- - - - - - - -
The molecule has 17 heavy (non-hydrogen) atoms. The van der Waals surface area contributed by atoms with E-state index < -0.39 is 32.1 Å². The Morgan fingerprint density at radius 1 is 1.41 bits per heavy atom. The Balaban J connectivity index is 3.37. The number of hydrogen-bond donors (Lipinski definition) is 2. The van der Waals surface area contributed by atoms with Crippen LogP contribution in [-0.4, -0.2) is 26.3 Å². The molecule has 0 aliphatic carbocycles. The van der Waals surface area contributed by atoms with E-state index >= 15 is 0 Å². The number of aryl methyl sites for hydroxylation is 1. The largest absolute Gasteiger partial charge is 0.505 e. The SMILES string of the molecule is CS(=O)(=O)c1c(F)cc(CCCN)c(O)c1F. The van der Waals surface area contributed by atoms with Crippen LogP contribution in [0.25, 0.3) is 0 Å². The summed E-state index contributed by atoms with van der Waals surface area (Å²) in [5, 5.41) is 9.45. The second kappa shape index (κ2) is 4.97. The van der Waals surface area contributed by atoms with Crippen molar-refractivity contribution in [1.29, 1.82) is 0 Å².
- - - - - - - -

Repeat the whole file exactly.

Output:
The molecule has 17 heavy (non-hydrogen) atoms. The van der Waals surface area contributed by atoms with E-state index < -0.39 is 32.1 Å². The Morgan fingerprint density at radius 1 is 1.41 bits per heavy atom. The Balaban J connectivity index is 3.37. The number of hydrogen-bond donors (Lipinski definition) is 2. The van der Waals surface area contributed by atoms with Crippen LogP contribution in [-0.4, -0.2) is 26.3 Å². The molecule has 0 aliphatic carbocycles. The van der Waals surface area contributed by atoms with E-state index >= 15 is 0 Å². The number of aryl methyl sites for hydroxylation is 1. The largest absolute Gasteiger partial charge is 0.505 e. The SMILES string of the molecule is CS(=O)(=O)c1c(F)cc(CCCN)c(O)c1F. The van der Waals surface area contributed by atoms with Crippen LogP contribution in [0.25, 0.3) is 0 Å². The summed E-state index contributed by atoms with van der Waals surface area (Å²) in [5, 5.41) is 9.45. The second kappa shape index (κ2) is 4.97. The van der Waals surface area contributed by atoms with Crippen molar-refractivity contribution in [1.29, 1.82) is 0 Å².